Disputes at Work
Many workers do not know all their rights at work, which can lead to complicated problems. There are many potential disputes, which are normally either grievance-related (where you raise an issue) or disciplinary-related (where your employer raises an issue). Often, problems are raised informally, but if they cannot be resolved then formal tribunal procedures can follow.
Solicitors are able to explain the process whenever there is a work dispute, evaluating all options and guiding you through it if they believe you could pursue a legal case against your employer. You should arrange a meeting and check which details they require beforehand.
Causes for disputes
The following are a number of typical examples of discrimination in the workplace and unfair dismissal, for you to evaluate your complaint. Your solicitor will be able to expand on these and explain even more issues.
Discrimination – Being treated differently due to:
Unfair dismissal – If employed for two years, but then dismissed for any of the following, it is ‘unfair’:
- Exposing wrongful actions happening within the company (whistle-blowing)
- Health and safety issues
- Implementing your legal rights (such as minimum wage and leave options)
- Resigning from your job, even though you met the notice period requirements
- Strikes or other trade union actions
To be able to explain your options, your solicitor will need personal information from you such as:
- Current progress in resolving the dispute
- If there are any files beneficial to resolving the dispute
- Start date
- What your problem is
- Why there is a problem
Should they decide that you have a valid case, they will explain each stage that you could now encounter. However, the first thing will be to ask you to attempt to resolve the dispute directly with your employer. They can explain what to say and also negotiate for a settlement on your behalf if necessary.
You could contact your employer informally, or through your company’s specific procedures for problems and disputes at work, which is formal. You should attend any meetings that they arrange for you and make use of their appeal options. If you come to an agreement then you should make a legal document detailing the decisions made, and stop your legal claim.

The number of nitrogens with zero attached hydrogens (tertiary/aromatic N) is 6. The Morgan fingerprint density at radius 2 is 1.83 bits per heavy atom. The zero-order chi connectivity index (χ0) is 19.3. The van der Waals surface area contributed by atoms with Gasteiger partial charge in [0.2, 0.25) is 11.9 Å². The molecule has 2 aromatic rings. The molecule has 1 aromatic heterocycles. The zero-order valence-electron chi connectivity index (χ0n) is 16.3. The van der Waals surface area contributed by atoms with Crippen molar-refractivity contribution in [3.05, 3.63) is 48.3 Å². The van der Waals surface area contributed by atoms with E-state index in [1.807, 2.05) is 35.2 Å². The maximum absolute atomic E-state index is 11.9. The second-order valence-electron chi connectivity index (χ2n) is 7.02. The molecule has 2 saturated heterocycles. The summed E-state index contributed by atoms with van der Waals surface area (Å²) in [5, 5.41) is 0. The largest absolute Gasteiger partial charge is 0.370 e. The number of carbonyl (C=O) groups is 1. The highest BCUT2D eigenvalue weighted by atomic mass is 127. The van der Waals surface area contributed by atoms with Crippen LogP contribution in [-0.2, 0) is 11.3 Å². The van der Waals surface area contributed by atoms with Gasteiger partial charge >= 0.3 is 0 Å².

Even if these direct talks fail, they are strongly recommended because an employment tribunal may reduce your possible settlement if you have not showed that you are trying to reach an agreement before the tribunal. If you are still unhappy and want your claim to go to a tribunal, you will need to keep communicating with your solicitor in order to keep to the time deadlines set out by the law.
Your claim will be assessed by a lawyer and two independent people who have experience in workplace disputes. They will evaluate the behaviours by both parties, the attempts that have been made to find a solution and consider how this has developed with regards to the company’s workplace disputes programme.
In order to maximise your chances of a successful tribunal, your solicitor will compile as much evidence as possible to support you, and prepare you for it thoroughly so you understand exactly what is happening.
The lawyer and associates will consider all the evidence to decide (by majority vote) whether you or your employer is in the wrong. Should the tribunal rule in your favour then you may be entitled to compensation, or if you were unfairly dismissed you could occasionally receive your job back. The majority of tribunals are completed within one day.
Financing a dispute claim
If you are a member of a trade union, or have a certain insurance policy, then you may be able to have your legal fees paid for.
Be aware that although your employer might have to cover your legal costs if your claim is approved, you may have to cover theirs if your claim is deemed unfair and unnecessary.